A sense of place

Nitkiewicz and Moses's "Dry Socket"; and works by Andrew Jacob
By GREG COOK  |  October 9, 2013

'FEMININE MOTIFS' A wall design in "Dry Socket."

“Dry Socket,” Alison Nitkiewicz and Julia Moses’s installation at 186 Carpenter Street (186 Carpenter St, Providence, through November 30), feels like a futuristic goth cathedral erected in some sci-fi flick like, say, Blade Runner. The designs are sleek and dark with lots of black diamonds precisely rendered as if for architectural models or math class.

You’ll recognize some of the recurring motifs as romantic goth standard, but the duo effectively creates a beautifully prickly mood.

One wall features an arch constructed of actual roses flanked by two flat black arched “window” designs under a sort of halo of radiating strings. The back wall, opening onto a hallway to offices, is wallpapered with diamond patterns in black or kaleidoscoping red and purple. A print shows red berries sprouting from a pattern of braided, thorny stems floating above a red churchy bench. Another print seems to show flames floating in the air of a cave, overlaid with overlapping diagrams of rings and diamonds.

It gets most interesting as Nitkiewicz and Moses transform the space with wallpaper or by framing the edges of the windows with a spiky violet shard design that acts sort of like raspberry stained glass. In one corner hangs a lantern printed with a pinkish pattern that could be clouds or just abstraction or maybe something fleshy or medical.

The show’s title, “Dry Socket,” sounds like insulting slang for lady parts — though the interwebs tell me it’s also a medical term for painful hole left when tooth is pulled. “The work examines the gendering of objects and architectural forms by referencing and reframing traditional feminine motifs,” Nitkiewicz and Moses write in an artist statement. “Themes of possession, voyeurism, and the intersection of internal and external space influenced the chosen imagery and the execution of the work.”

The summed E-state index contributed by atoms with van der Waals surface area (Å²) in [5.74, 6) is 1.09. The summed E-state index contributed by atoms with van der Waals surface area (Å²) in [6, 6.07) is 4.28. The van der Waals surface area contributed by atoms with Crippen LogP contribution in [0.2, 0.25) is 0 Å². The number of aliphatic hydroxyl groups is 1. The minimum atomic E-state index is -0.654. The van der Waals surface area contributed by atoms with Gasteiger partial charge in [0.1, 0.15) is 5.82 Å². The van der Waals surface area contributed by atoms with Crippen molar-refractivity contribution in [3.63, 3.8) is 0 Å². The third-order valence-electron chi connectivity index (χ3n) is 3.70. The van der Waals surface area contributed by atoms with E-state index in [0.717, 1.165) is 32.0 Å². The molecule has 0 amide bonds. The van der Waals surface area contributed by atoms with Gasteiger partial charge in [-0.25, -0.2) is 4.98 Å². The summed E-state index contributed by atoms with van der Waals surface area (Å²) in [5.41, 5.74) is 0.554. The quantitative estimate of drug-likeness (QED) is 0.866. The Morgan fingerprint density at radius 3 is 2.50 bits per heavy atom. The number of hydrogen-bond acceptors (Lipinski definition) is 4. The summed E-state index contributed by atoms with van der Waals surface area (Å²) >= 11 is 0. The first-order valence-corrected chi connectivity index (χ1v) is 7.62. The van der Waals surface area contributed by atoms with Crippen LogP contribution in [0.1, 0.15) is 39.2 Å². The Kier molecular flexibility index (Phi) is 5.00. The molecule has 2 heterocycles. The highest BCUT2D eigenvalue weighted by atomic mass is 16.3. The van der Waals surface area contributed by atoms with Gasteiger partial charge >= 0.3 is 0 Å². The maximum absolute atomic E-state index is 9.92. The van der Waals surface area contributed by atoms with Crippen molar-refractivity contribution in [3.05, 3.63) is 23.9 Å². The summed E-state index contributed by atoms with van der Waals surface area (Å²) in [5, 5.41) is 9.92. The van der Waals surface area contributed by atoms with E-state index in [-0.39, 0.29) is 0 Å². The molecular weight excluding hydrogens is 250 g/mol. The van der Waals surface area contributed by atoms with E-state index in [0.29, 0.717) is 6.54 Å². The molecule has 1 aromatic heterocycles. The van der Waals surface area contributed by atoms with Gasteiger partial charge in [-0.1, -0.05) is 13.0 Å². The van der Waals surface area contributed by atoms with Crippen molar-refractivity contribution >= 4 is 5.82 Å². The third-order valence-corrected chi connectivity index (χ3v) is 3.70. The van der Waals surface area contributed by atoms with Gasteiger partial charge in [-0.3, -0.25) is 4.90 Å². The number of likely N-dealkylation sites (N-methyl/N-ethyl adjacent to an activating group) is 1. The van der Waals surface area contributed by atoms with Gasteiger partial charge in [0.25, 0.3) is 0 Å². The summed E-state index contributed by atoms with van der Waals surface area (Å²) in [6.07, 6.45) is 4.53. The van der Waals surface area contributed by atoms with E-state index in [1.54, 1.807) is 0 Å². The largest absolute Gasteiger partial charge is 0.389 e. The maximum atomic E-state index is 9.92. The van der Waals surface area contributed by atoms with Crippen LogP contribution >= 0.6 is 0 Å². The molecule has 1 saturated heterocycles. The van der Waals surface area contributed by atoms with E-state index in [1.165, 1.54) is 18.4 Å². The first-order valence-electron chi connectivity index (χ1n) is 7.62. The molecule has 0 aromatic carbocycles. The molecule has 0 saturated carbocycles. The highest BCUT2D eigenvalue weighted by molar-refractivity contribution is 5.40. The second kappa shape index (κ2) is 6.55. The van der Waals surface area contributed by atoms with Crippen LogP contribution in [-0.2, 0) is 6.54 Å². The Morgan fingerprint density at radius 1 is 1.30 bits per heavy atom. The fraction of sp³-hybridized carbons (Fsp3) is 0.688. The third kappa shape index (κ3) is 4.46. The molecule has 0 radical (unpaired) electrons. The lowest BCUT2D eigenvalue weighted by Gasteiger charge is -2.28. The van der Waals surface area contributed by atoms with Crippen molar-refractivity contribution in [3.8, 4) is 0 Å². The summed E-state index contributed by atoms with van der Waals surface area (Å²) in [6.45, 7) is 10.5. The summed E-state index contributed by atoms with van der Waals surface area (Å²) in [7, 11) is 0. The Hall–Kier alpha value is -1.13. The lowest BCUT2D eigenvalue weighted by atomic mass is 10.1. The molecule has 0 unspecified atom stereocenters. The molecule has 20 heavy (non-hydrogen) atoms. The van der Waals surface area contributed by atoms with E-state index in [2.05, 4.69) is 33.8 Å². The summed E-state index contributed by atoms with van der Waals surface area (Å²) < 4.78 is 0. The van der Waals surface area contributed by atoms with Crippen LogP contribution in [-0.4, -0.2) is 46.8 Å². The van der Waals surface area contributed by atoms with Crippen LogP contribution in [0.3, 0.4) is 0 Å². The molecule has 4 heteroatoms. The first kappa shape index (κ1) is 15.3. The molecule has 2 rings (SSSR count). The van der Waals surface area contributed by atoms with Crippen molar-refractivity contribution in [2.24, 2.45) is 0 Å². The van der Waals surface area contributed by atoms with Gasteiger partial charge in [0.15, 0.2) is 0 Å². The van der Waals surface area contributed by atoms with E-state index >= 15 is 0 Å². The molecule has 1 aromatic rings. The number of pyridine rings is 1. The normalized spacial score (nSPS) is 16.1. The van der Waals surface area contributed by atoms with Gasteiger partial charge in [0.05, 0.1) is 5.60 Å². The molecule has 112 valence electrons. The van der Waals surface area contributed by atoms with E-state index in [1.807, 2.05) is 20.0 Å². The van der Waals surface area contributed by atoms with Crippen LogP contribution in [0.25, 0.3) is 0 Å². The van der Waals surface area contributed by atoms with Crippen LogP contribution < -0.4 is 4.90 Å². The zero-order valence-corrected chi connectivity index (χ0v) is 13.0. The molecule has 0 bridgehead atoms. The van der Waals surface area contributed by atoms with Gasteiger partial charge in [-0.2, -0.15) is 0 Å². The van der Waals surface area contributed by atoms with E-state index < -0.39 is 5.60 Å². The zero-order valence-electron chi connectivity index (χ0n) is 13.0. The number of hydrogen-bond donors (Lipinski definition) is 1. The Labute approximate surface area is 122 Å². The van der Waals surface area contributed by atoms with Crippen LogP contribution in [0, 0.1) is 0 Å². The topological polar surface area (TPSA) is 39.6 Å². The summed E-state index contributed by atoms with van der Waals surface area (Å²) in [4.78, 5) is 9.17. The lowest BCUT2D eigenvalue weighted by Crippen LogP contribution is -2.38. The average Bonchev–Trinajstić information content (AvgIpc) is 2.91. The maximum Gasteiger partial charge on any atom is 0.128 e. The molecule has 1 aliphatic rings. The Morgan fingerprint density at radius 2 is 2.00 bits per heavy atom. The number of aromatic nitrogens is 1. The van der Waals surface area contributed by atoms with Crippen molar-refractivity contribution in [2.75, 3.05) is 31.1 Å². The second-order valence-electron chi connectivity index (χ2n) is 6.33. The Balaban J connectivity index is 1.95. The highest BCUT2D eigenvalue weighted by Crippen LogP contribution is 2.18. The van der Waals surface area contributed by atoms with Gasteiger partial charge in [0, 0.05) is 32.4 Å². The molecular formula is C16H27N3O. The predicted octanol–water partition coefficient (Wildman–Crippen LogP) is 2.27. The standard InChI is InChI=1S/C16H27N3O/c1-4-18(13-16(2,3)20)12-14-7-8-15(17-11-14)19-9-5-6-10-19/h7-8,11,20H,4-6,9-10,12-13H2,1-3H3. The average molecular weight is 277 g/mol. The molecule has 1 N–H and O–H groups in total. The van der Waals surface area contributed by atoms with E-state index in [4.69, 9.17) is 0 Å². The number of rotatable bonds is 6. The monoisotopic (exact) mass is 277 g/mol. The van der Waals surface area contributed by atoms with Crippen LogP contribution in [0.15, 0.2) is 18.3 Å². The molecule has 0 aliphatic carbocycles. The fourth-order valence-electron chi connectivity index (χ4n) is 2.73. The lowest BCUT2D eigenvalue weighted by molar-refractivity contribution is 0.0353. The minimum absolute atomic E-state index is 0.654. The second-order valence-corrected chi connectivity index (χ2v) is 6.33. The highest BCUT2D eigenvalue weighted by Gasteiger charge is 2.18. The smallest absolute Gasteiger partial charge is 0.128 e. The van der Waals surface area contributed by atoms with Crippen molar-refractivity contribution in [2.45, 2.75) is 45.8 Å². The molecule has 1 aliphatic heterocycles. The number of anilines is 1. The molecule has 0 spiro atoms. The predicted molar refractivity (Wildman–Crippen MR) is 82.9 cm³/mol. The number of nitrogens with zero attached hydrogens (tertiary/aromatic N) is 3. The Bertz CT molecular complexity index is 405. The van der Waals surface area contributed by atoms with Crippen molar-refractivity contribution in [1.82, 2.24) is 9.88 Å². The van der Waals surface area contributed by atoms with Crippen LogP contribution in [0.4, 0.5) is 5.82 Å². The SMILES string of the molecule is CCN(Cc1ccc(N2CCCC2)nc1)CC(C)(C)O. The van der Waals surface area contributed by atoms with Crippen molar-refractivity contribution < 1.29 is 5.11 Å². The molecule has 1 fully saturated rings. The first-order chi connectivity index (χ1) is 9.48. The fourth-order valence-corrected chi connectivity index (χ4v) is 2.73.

I don’t register the arches and diamonds as “traditional feminine motifs —” the lines are too sharp, the geometries too rigid. But, hey, I’m a guy. What lingers is the sense of the place — somewhere futuristic and barbed and strange.


EYE-CANDY CREATURES A few of Jacob's animal works.

You can’t miss the Avenue Concept, which opened in Providence in May to showcase local graffiti artists. It’s the cinderblock building at 304 Lockwood St blazing with wildstyle graffiti. Founder Yarrow Thorne owns the joint and has made the exterior a legal tagging wall, explains general manager Chrissy Wolpert. They’ve also organized graffiti murals around town, offer DJ workshops, and operate a roving dance floor and skate park during warm months.

Out front is a tattoo supply outlet. Enter through the gated driveway on the left side and go around back to get to the spray paint emporium and gallery, where “Third Eye Aquatic,” Andrew Jacob’s show of hallucinatory cartoony graffiti, is on view through October 12.

Jacob has tagged “Opeate” in bubbly letters across one gallery wall. The title of a painting is Bull Fights On Acid. You get the picture. His primary motif here, featured in eight paintings, is The Owl of Wisdom (as he’s titled one painting). The bird has giant, crazy, tranced-out, pinwheeling eyes. It’s plumage is a bedazzled array of Technicolor mandalas, polkadots, stripes, radiating lines, checkerboards, and rows of squares and triangles. Other paintings show an ominous hovering “all-seeing” eye, Asian-styled rolling waves, and naked ladies flanking a broken heart. He also dabbles in bland spray can abstraction. Where it’s at is his trippy, eye-popping, eye-candy birds.

Follow Greg Cook on Twitter @AestheticResear.
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